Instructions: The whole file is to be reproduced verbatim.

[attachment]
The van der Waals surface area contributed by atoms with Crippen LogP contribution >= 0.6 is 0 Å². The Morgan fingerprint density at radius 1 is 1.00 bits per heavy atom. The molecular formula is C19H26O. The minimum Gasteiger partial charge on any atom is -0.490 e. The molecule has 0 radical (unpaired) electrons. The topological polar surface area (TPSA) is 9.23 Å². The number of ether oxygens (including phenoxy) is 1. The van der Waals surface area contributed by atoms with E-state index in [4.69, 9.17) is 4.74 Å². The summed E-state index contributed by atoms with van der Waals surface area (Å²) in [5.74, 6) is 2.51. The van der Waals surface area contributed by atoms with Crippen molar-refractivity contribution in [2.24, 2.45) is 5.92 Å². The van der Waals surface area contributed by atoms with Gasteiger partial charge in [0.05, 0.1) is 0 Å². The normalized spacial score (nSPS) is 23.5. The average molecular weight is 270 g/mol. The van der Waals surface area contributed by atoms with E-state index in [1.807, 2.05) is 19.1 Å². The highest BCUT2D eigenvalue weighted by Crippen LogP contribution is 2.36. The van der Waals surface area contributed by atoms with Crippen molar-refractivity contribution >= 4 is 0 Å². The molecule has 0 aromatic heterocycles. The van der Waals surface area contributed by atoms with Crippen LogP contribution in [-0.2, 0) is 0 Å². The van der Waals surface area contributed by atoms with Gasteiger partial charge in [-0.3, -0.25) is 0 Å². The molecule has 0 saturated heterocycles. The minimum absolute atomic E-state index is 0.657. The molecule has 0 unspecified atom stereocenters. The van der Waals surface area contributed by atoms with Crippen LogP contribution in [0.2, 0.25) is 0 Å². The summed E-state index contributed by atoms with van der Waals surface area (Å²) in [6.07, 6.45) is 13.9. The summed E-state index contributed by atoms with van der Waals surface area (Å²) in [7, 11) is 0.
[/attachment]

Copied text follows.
The van der Waals surface area contributed by atoms with Crippen LogP contribution >= 0.6 is 0 Å². The Morgan fingerprint density at radius 1 is 1.00 bits per heavy atom. The molecular formula is C19H26O. The minimum Gasteiger partial charge on any atom is -0.490 e. The molecule has 0 radical (unpaired) electrons. The topological polar surface area (TPSA) is 9.23 Å². The number of ether oxygens (including phenoxy) is 1. The van der Waals surface area contributed by atoms with E-state index in [4.69, 9.17) is 4.74 Å². The summed E-state index contributed by atoms with van der Waals surface area (Å²) in [5.74, 6) is 2.51. The van der Waals surface area contributed by atoms with Crippen molar-refractivity contribution in [2.24, 2.45) is 5.92 Å². The van der Waals surface area contributed by atoms with Gasteiger partial charge in [0.05, 0.1) is 0 Å². The normalized spacial score (nSPS) is 23.5. The average molecular weight is 270 g/mol. The van der Waals surface area contributed by atoms with E-state index in [1.807, 2.05) is 19.1 Å². The highest BCUT2D eigenvalue weighted by Crippen LogP contribution is 2.36. The van der Waals surface area contributed by atoms with Crippen molar-refractivity contribution >= 4 is 0 Å². The molecule has 0 aromatic heterocycles. The van der Waals surface area contributed by atoms with Crippen LogP contribution in [-0.2, 0) is 0 Å². The van der Waals surface area contributed by atoms with Gasteiger partial charge in [-0.3, -0.25) is 0 Å². The molecule has 0 saturated heterocycles. The minimum absolute atomic E-state index is 0.657. The molecule has 0 unspecified atom stereocenters. The van der Waals surface area contributed by atoms with Crippen LogP contribution in [0.2, 0.25) is 0 Å². The summed E-state index contributed by atoms with van der Waals surface area (Å²) in [6.07, 6.45) is 13.9. The summed E-state index contributed by atoms with van der Waals surface area (Å²) in [7, 11) is 0.